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Help with stopping corrosion in F150 thermostat housing

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  • Help with stopping corrosion in F150 thermostat housing

    I have Yamaha F150 2005 engine's inside the thermostat housing there is some corrosion underneath where the thermostat sits

    I am wanting to do some preventative work to stop it going through.
    Has anybody tried painting with zinc primer epoxy two pack or galvanised paint to help the corrosion.

    tried metal putty did not stick, glass fiber lasted 1 year.

    I be grateful for anybody's feedback on what they have done to stop the corrosion.

    The engines have had new anodes in each year and have been flushed out every time they have been used using the attached water connection and on muffs for short time as the engines over heat due to low water pressue in the yard.

    Any ideas much appreciated. Alistair.

  • #2
    I bought my 2005 F225 in February 2014 with ~750 hours on it.

    I pulled the thermostats for the first around November 2014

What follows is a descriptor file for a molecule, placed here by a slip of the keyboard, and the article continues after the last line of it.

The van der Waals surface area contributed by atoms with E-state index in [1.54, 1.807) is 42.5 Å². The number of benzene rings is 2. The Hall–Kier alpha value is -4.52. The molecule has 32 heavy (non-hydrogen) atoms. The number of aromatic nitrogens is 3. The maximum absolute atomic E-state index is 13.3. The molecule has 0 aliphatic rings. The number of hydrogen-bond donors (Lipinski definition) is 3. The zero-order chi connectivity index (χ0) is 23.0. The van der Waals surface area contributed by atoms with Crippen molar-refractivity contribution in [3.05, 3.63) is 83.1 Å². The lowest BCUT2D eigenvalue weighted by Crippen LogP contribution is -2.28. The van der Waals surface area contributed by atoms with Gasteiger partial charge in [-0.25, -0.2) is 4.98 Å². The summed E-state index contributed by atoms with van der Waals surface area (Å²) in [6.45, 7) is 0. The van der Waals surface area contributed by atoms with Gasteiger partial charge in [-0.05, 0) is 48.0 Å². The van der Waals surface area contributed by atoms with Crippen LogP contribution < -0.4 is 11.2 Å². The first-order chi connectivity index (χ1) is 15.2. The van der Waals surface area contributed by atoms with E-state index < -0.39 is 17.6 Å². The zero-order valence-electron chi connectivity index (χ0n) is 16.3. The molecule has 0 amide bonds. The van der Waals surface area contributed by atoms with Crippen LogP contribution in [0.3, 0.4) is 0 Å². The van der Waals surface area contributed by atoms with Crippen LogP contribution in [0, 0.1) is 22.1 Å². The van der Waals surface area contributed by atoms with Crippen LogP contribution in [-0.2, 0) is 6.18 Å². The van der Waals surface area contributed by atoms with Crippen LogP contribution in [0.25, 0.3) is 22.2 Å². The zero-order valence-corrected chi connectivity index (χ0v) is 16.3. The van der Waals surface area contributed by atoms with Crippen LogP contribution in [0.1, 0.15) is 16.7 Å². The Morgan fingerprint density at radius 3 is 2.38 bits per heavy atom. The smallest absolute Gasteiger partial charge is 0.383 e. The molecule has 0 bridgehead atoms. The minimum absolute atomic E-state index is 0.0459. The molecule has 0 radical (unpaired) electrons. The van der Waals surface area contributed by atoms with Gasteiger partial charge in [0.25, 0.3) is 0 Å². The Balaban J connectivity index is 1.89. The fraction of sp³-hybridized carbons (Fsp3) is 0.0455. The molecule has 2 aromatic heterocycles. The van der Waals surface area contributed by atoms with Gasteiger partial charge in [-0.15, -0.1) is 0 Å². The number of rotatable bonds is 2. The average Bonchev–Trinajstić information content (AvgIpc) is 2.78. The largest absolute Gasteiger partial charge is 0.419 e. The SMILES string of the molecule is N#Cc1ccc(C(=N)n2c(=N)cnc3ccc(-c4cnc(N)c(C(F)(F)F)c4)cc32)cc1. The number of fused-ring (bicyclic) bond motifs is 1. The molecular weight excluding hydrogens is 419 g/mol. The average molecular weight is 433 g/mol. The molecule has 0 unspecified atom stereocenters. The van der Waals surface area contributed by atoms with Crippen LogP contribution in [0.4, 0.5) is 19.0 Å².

and discovered they were packed in wet "salt" - actually tore one apart in order to pry it out
    (I had been flushing "religiously" - and the engine rain perfectly with normal temps)

    In January 2015 I worked over the inside of the bores with Dremel stainless steel wire brushes and emery paper.

    Washed the surface with alcohol, and painted the bore with zinc chromate primer (green aerosol)

    Amazon.com: Moeller Green Zinc Chromate Primer Outboard Paint: Sports & Outdoors

    I've been checking them every few months - most recently last weekend - and they look great.

    Paint is still fully adhered and glossy almost 15 months, ~ 400 engine hours.

    So a complete success as far as I am concerned.

    I've read that in "exterior" use that zinc chromate needs a top coat -
    but it clearly stands up fine "in the dark" - despite ~180 degree salt water.

    I'm sure - as with any paint - "preparation" is 99%. I made sure I got down to "shiny metal" before I applied it.

    I recall the aluminum corrosion was insidious - the "rotten" spots didn't look too bad, until I hit them with the wire brush. Then what appeared to be "metal" turned into "dust"

    This photo would have been during the early stage of the cleanup.

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    • #3
      Thanks

      Many thanks for your feedback, I will have go cleaning them up and apply some zinc Chromate paint.


      Many thanks

      Comment


      • #4
        When I cleaned up the corrosion on my C40 a hole developed to the block.
        I had it welded up from the outside with a high frequency machine by a experienced welder and then used some marine JB weld on the inside so I could shape it to fit the stat back in properly.
        He had a lot of problems with the welding due to the type of metal and probably the impurities

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